Published on Academy of American Poets (https://poets.org)


from Citizen, V [Sometimes "I" is supposed to hold what is not there]

Sometimes “I” is supposed to hold what is not there until it is.
Then what comes apart the closer you are to it.

This makes the first person a symbol for something.

The pronoun barely holding the person together.

Someone claimed we should use our skin as wallpaper knowing we couldn’t win.

You said “I” has so much power; it’s insane.

And you would look past me, all gloved up, in a big coat, with fancy fur around the collar, and record a self saying, you should be scared, the first person can’t pull you together.

Shit, you are reading minds, but did you try?

Tried rhyme, tried truth, tried epistolary untruth, tried and tried.

You really did. Everyone understood you to be suffering and still everyone thought you thought you were the sun—never mind our unlikeness, you too have heard the noise in your voice.

Anyway, sit down. Sit here alongside.

Exactly why we survive and can look back with furrowed brow is beyond me.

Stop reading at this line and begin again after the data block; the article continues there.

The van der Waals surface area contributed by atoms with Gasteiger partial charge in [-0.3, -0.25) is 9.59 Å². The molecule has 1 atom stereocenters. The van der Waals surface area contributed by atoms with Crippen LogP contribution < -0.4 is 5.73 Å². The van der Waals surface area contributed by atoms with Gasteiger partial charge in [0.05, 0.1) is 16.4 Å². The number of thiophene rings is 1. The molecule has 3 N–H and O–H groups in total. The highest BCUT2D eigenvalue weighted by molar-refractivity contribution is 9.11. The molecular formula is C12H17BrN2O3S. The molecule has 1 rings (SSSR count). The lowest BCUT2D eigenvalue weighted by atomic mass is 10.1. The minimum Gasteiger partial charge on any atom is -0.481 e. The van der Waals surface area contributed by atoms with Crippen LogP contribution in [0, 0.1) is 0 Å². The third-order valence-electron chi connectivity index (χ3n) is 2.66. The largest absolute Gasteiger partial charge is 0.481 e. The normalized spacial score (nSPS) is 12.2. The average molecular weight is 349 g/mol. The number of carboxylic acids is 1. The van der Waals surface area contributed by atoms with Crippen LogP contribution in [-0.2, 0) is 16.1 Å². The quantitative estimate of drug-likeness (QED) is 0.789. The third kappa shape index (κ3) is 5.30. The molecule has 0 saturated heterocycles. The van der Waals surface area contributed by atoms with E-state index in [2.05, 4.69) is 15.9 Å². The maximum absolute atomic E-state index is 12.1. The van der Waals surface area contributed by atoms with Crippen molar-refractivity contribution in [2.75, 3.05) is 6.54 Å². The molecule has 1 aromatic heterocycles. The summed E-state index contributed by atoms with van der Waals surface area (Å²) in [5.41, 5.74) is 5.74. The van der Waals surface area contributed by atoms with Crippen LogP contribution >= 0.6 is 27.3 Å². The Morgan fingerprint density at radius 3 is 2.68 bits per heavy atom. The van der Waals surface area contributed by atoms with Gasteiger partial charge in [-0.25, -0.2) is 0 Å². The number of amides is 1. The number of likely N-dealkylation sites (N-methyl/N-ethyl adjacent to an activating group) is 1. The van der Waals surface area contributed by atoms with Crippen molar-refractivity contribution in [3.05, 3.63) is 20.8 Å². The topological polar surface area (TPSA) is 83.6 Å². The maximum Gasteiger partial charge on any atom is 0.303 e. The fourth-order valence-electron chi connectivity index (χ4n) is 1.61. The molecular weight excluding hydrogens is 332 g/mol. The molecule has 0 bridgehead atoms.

It is not something to know.

Your ill-spirited, cooked, hell on Main Street, nobody’s here, broken-down, first person could be one of many definitions of being to pass on.

The past is a life sentence, a blunt instrument aimed at tomorrow.

Drag that first person out of the social death of history, then we’re kin.

Kin calling out the past like a foreigner with a newly minted “fuck you.”

Maybe you don’t agree.

Maybe you don’t think so.

Maybe you are right, you don’t really have anything to confess.

Why are you standing?

Listen, you, I was creating a life study out of a monumental first person, a Brahmin first person.

If you need to feel that way—still you are in here and here is nowhere.

Join me down here in nowhere.

Don’t lean against the wallpaper; sit down and pull together.

Yours is a strange dream, a strange reverie.

No, it’s a strange beach; each body is a strange beach, and if you let in the excess emotion you will recall the Atlantic Ocean breaking on our heads.

Credit


From Citizen (Graywolf Press, 2014). Copyright © 2014 by Claudia Rankine. Used with permission of the author. 

Author


Claudia Rankine

Born in Jamaica in 1963, Claudia Rankine is the author of five collections of poetry, including Citizen: An American Lyric (Graywolf Press, 2014), which received the 2014 National Book Critics Circle Award in Poetry. She served as a Chancellor of the Academy of American Poets from 2013 to 2018.

Date Published: 2016-05-04

Source URL: https://poets.org/poem/citizen-v-sometimes-i-supposed-hold-what-not-there